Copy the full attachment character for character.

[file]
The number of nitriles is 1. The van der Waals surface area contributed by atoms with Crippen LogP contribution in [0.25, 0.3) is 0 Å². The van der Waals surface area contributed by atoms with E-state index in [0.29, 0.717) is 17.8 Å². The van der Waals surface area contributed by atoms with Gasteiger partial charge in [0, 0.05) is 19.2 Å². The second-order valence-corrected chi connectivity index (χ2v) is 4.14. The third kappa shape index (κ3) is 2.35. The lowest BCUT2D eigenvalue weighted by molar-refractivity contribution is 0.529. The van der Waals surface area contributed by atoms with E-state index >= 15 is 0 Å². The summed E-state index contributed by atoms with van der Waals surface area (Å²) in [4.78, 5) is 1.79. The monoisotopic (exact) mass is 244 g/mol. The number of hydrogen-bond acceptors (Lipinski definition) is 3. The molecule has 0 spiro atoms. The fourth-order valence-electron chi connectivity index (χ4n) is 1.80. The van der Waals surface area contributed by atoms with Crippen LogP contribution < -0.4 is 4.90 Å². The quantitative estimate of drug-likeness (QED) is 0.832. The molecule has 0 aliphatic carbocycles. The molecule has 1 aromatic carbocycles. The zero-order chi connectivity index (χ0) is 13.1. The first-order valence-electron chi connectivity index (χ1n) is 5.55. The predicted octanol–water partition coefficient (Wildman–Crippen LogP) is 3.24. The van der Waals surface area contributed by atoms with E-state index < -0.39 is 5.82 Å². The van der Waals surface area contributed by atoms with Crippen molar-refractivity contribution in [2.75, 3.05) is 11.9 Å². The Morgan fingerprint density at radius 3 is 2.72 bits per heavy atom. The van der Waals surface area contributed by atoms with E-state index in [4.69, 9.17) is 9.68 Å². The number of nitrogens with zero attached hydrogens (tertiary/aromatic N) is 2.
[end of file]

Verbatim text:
The number of nitriles is 1. The van der Waals surface area contributed by atoms with Crippen LogP contribution in [0.25, 0.3) is 0 Å². The van der Waals surface area contributed by atoms with E-state index in [0.29, 0.717) is 17.8 Å². The van der Waals surface area contributed by atoms with Gasteiger partial charge in [0, 0.05) is 19.2 Å². The second-order valence-corrected chi connectivity index (χ2v) is 4.14. The third kappa shape index (κ3) is 2.35. The lowest BCUT2D eigenvalue weighted by molar-refractivity contribution is 0.529. The van der Waals surface area contributed by atoms with E-state index >= 15 is 0 Å². The summed E-state index contributed by atoms with van der Waals surface area (Å²) in [4.78, 5) is 1.79. The monoisotopic (exact) mass is 244 g/mol. The number of hydrogen-bond acceptors (Lipinski definition) is 3. The molecule has 0 spiro atoms. The fourth-order valence-electron chi connectivity index (χ4n) is 1.80. The van der Waals surface area contributed by atoms with Crippen LogP contribution < -0.4 is 4.90 Å². The quantitative estimate of drug-likeness (QED) is 0.832. The molecule has 0 aliphatic carbocycles. The molecule has 1 aromatic carbocycles. The zero-order chi connectivity index (χ0) is 13.1. The first-order valence-electron chi connectivity index (χ1n) is 5.55. The predicted octanol–water partition coefficient (Wildman–Crippen LogP) is 3.24. The van der Waals surface area contributed by atoms with E-state index < -0.39 is 5.82 Å². The van der Waals surface area contributed by atoms with Crippen molar-refractivity contribution in [2.75, 3.05) is 11.9 Å². The Morgan fingerprint density at radius 3 is 2.72 bits per heavy atom. The van der Waals surface area contributed by atoms with E-state index in [4.69, 9.17) is 9.68 Å². The number of nitrogens with zero attached hydrogens (tertiary/aromatic N) is 2.